About 80 percent of the public often buy more food than they can eat, causing large amounts to be wasted every day, a survey released by CommonWealth magazine showed.
As the magazine announced its “New good food movement,” it also called on the government, schools, business operators and members of the public to reflect on eating culture and to cherish food resources by eating more local and fresh food and reducing waste.
According to the survey, about 80 percent of respondents said they often buy more food than needed, with 29 percent citing savings made by buying in bulk and 27.6 percent saying that it saves time to buy a lot of food at the same time.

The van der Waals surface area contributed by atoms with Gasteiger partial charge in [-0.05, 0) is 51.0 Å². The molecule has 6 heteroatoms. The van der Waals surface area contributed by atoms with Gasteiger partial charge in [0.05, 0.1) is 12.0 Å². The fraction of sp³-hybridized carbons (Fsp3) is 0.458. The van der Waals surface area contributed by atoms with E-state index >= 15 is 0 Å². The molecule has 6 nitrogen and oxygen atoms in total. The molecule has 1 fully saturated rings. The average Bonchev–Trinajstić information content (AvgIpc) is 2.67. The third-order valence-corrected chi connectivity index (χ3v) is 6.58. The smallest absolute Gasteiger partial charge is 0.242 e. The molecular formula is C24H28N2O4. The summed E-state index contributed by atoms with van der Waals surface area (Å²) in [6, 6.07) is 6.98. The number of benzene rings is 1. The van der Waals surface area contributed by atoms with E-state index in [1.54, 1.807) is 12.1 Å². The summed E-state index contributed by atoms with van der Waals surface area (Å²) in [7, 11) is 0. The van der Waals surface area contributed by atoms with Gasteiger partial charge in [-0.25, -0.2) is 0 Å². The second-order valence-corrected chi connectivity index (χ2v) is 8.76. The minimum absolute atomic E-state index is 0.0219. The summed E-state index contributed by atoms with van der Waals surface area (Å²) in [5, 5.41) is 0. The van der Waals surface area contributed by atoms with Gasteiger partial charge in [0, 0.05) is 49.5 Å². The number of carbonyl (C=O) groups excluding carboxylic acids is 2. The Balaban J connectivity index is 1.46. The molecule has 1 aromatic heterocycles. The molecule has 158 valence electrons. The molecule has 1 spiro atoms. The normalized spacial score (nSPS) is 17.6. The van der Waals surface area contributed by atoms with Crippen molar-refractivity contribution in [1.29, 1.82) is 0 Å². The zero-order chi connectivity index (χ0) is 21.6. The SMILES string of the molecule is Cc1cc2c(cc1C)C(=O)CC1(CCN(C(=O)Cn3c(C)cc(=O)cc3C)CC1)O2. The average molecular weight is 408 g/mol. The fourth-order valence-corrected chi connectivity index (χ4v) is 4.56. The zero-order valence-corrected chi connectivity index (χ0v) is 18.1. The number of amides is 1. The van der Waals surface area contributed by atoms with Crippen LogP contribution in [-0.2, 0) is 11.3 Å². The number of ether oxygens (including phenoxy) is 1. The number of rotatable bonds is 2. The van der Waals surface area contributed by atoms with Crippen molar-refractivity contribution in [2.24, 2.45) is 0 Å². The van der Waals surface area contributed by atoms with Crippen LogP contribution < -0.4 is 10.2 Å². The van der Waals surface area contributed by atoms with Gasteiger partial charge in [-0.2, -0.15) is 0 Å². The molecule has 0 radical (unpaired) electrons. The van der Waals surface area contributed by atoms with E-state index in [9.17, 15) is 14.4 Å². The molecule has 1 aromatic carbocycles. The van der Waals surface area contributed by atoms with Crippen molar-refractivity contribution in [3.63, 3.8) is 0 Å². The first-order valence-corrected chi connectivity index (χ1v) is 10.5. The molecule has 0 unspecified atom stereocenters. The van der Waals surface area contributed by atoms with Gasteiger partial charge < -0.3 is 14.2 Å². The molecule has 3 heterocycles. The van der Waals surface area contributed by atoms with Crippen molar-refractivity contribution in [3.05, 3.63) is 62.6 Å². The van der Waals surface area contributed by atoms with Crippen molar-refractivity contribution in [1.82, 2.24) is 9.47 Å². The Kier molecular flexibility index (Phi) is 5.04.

About 25 percent of respondents said they often throw away food that had not even been cooked.
The survey also found that 35 percent of Taiwanese eat out at least three days a week and 32 percent said they never take home unfinished leftovers.
Citing statistics compiled by the Environmental Protection Administration, the magazine’s survey center senior director Wu Ting-feng (吳挺鋒) said that an average of about 96kg of leftovers per person are created in Taiwan every year, about 20 percent more than in China, Japan or South Korea.
Using Council of Agriculture statistics that show Taiwanese consume an average of 567kg of food per person every year, the magazine calculated that about 17 percent of all food produced is wasted, Wu said.
Wu said that taking into account the average annual household food bill of about NT$180,000 (US$6,000), an estimated NT$240 billion worth of food is wasted every year.